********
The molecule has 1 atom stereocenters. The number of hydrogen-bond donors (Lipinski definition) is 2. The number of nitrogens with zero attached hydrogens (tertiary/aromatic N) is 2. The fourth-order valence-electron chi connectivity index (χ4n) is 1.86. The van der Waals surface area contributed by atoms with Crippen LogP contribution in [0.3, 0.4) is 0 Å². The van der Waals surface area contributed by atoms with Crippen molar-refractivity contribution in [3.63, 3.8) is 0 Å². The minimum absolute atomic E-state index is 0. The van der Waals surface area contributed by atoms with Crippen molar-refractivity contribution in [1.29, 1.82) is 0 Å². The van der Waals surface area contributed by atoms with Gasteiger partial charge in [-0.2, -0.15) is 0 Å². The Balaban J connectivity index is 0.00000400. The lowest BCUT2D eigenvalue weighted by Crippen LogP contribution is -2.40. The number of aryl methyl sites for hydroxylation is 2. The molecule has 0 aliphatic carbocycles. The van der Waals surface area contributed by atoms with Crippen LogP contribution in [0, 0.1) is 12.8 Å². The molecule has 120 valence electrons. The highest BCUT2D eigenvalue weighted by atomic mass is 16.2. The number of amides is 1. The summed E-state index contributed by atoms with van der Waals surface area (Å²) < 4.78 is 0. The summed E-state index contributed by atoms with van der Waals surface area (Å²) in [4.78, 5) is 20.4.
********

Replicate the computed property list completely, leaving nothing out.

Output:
The molecule has 1 atom stereocenters. The number of hydrogen-bond donors (Lipinski definition) is 2. The number of nitrogens with zero attached hydrogens (tertiary/aromatic N) is 2. The fourth-order valence-electron chi connectivity index (χ4n) is 1.86. The van der Waals surface area contributed by atoms with Crippen LogP contribution in [0.3, 0.4) is 0 Å². The van der Waals surface area contributed by atoms with Crippen molar-refractivity contribution in [3.63, 3.8) is 0 Å². The minimum absolute atomic E-state index is 0. The van der Waals surface area contributed by atoms with Crippen molar-refractivity contribution in [1.29, 1.82) is 0 Å². The van der Waals surface area contributed by atoms with Gasteiger partial charge in [-0.2, -0.15) is 0 Å². The Balaban J connectivity index is 0.00000400. The lowest BCUT2D eigenvalue weighted by Crippen LogP contribution is -2.40. The number of aryl methyl sites for hydroxylation is 2. The molecule has 0 aliphatic carbocycles. The van der Waals surface area contributed by atoms with Crippen LogP contribution in [0, 0.1) is 12.8 Å². The molecule has 120 valence electrons. The highest BCUT2D eigenvalue weighted by atomic mass is 16.2. The number of amides is 1. The summed E-state index contributed by atoms with van der Waals surface area (Å²) < 4.78 is 0. The summed E-state index contributed by atoms with van der Waals surface area (Å²) in [4.78, 5) is 20.4.